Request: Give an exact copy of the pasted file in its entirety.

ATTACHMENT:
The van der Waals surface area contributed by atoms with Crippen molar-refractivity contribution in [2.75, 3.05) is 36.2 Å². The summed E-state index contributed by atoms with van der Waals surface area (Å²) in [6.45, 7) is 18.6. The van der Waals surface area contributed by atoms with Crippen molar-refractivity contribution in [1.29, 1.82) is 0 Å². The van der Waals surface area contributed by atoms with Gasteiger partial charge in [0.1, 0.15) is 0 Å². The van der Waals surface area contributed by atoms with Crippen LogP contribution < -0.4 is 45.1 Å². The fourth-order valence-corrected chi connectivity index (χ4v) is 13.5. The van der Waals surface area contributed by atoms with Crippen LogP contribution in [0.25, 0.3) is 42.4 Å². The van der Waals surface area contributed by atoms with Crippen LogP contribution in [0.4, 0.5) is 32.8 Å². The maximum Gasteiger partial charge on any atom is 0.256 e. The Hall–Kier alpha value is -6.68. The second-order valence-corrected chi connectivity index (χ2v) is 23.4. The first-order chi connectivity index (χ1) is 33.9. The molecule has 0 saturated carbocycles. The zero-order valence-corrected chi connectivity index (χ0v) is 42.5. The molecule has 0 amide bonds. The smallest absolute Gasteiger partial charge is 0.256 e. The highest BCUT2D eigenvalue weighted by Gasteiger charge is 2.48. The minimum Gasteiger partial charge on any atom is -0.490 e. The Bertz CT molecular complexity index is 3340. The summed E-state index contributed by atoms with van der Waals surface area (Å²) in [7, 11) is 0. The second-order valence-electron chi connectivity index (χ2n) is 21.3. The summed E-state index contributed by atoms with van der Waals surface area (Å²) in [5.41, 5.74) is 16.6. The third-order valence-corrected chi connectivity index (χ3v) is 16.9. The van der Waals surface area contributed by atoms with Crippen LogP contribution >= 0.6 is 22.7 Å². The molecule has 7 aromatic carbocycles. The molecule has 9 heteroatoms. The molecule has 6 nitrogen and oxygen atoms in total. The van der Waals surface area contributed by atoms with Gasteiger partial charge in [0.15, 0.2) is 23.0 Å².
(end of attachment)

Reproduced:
The van der Waals surface area contributed by atoms with Crippen molar-refractivity contribution in [2.75, 3.05) is 36.2 Å². The summed E-state index contributed by atoms with van der Waals surface area (Å²) in [6.45, 7) is 18.6. The van der Waals surface area contributed by atoms with Crippen molar-refractivity contribution in [1.29, 1.82) is 0 Å². The van der Waals surface area contributed by atoms with Gasteiger partial charge in [0.1, 0.15) is 0 Å². The van der Waals surface area contributed by atoms with Crippen LogP contribution < -0.4 is 45.1 Å². The fourth-order valence-corrected chi connectivity index (χ4v) is 13.5. The van der Waals surface area contributed by atoms with Crippen LogP contribution in [0.25, 0.3) is 42.4 Å². The van der Waals surface area contributed by atoms with Crippen LogP contribution in [0.4, 0.5) is 32.8 Å². The maximum Gasteiger partial charge on any atom is 0.256 e. The Hall–Kier alpha value is -6.68. The second-order valence-corrected chi connectivity index (χ2v) is 23.4. The first-order chi connectivity index (χ1) is 33.9. The molecule has 0 saturated carbocycles. The zero-order valence-corrected chi connectivity index (χ0v) is 42.5. The molecule has 0 amide bonds. The smallest absolute Gasteiger partial charge is 0.256 e. The highest BCUT2D eigenvalue weighted by Gasteiger charge is 2.48. The minimum Gasteiger partial charge on any atom is -0.490 e. The Bertz CT molecular complexity index is 3340. The summed E-state index contributed by atoms with van der Waals surface area (Å²) in [7, 11) is 0. The second-order valence-electron chi connectivity index (χ2n) is 21.3. The summed E-state index contributed by atoms with van der Waals surface area (Å²) in [5.41, 5.74) is 16.6. The third-order valence-corrected chi connectivity index (χ3v) is 16.9. The van der Waals surface area contributed by atoms with Crippen LogP contribution >= 0.6 is 22.7 Å². The molecule has 7 aromatic carbocycles. The molecule has 9 heteroatoms. The molecule has 6 nitrogen and oxygen atoms in total. The van der Waals surface area contributed by atoms with Gasteiger partial charge in [0.15, 0.2) is 23.0 Å².